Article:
Build better volunteer communities with FREE volunteer management software

Tag: Volunteer managment

Whats the big deal about volunteer management software

Using volunteer management software can simplify the management process and allow volunteers and providers to focus on the bigger picture.

For years volunteers have dedicated their time to help organisations in all areas; youth work, teaching, befriending, sport, you get it, the list goes on!

Volunteers put in tremendous amounts of effort and passion into what they do for the community. Volunteers give up their time for a multitude of reasons like;

  • Change and impact the lives of others in a positive way.
  • Become part of a community with a shared goal.
  • Help those less fortunate than they are.
  • Provide help to a charity that once helped them.

Volunteers in Action

We occasionally forget the generosity of volunteers. The number of hours they dedicate to helping others can sometimes go unnoticed. It is important for us as a community to be aware of peoples achievements. From the world-class events to small community get-togethers. all the inspiring stories can remind us of the real reasons we volunteer, and why it is so rewarding.

Why Do I Need Volunteer Management Software?

Before delving into volunteer management software benefits here are some quick facts and figures:

  1. The proportion of young people volunteering (16-24) have increased, with them being twice as likely to have volunteered for a charity in the last 4 weeks.
  2. An estimated 21 million people in the UK volunteer at least once a year, contributing around £24bn to the economy.
  3. Fundraising charity events have increased by 700% since 2007
  4. Volunteer supported events across the UK are held at over 10,000 venues.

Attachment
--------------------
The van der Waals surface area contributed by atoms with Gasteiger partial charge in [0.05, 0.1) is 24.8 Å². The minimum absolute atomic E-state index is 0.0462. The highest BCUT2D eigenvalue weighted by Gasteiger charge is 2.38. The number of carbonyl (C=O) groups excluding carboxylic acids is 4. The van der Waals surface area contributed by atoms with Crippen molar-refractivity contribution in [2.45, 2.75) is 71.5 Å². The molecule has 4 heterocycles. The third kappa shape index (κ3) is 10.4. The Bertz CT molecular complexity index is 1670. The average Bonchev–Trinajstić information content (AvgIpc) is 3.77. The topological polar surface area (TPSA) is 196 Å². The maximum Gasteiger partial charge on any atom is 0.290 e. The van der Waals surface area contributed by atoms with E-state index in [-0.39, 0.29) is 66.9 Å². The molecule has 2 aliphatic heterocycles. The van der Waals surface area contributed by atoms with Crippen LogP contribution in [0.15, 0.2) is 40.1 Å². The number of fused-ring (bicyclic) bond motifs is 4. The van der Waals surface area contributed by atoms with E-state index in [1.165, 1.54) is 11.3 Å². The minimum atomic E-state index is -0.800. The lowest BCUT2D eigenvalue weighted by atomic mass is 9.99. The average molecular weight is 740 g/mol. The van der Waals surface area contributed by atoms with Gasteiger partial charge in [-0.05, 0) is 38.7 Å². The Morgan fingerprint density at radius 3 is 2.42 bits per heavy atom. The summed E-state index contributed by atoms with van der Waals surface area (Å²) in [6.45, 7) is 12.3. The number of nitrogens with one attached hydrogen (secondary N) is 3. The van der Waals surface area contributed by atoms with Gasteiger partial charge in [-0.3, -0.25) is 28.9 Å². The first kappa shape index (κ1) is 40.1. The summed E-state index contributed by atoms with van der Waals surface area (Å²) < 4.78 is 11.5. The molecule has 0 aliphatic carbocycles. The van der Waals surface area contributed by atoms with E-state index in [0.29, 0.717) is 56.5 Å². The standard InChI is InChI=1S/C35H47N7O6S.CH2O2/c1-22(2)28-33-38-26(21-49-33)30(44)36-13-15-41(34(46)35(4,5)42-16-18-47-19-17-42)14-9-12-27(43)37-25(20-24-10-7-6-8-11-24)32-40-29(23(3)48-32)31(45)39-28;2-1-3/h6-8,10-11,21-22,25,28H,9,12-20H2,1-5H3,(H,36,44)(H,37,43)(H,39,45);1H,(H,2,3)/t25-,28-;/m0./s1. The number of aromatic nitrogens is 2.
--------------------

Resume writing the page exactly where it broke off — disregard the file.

Whilst it is fantastic to see the sector grow rapidly, the resulting demands on volunteer managers becomes greater and will require them to adapt.

Operating a modern volunteer programme manually or using spreadsheets and in-house tools often leads to time being monopolised by administrative work, rather than developing the programme. A manual system cannot support an increase in volunteer sign-ups for opportunities as the process and response become prolonged.

Volunteer managers face the challenge of creating and maintaining a digital volunteer platform and embracing the possibilities that 21 million volunteers offer. This is where a volunteer management system excels, allowing volunteer managers space and time to grow their programme and communities instead of micro-managing the process.

Volunteers want to be connected with what is happening in their community, know what their commitments are, and keep track of their achievements. Volunteers value text and email reminders of their sessions and regular updates about new opportunities. They enjoy connecting with other volunteers and want to be empowered to find and choose their own opportunities.

Volunteer managers want to be able to advertise and promote their programmes. They want to get up to date figures and KPI reports to support their programme and grant applications, communicate effectively with ever increasing numbers of volunteers. As well as, gaining real insight into the effectiveness and impact of their programme.

This is simply not possible with a manual approach. Good volunteer management software should allow the volunteer managers and volunteers access to all of the above at a reasonable cost whilst freeing up the managers to grow and improve their programme.

Why TeamKinetic Volunteer Management Software?

If you decide you do need a volunteer management system there are plenty to choose from so why choose TeamKinetic?

In a nutshell; it’s FREE, it’s powerful, it’s user-friendly, it’s trusted and it works!

The simplicity of the system enables volunteers from 9 to 90 to get on and get volunteering with little or no intervention required from the managers and coordinators. TeamKinetic comes with a variety of user-centric features including;

  • Logging hours and achievements in a downloadable volunteer profile.
  • Searching for opportunities, events and roles in their area or further afield.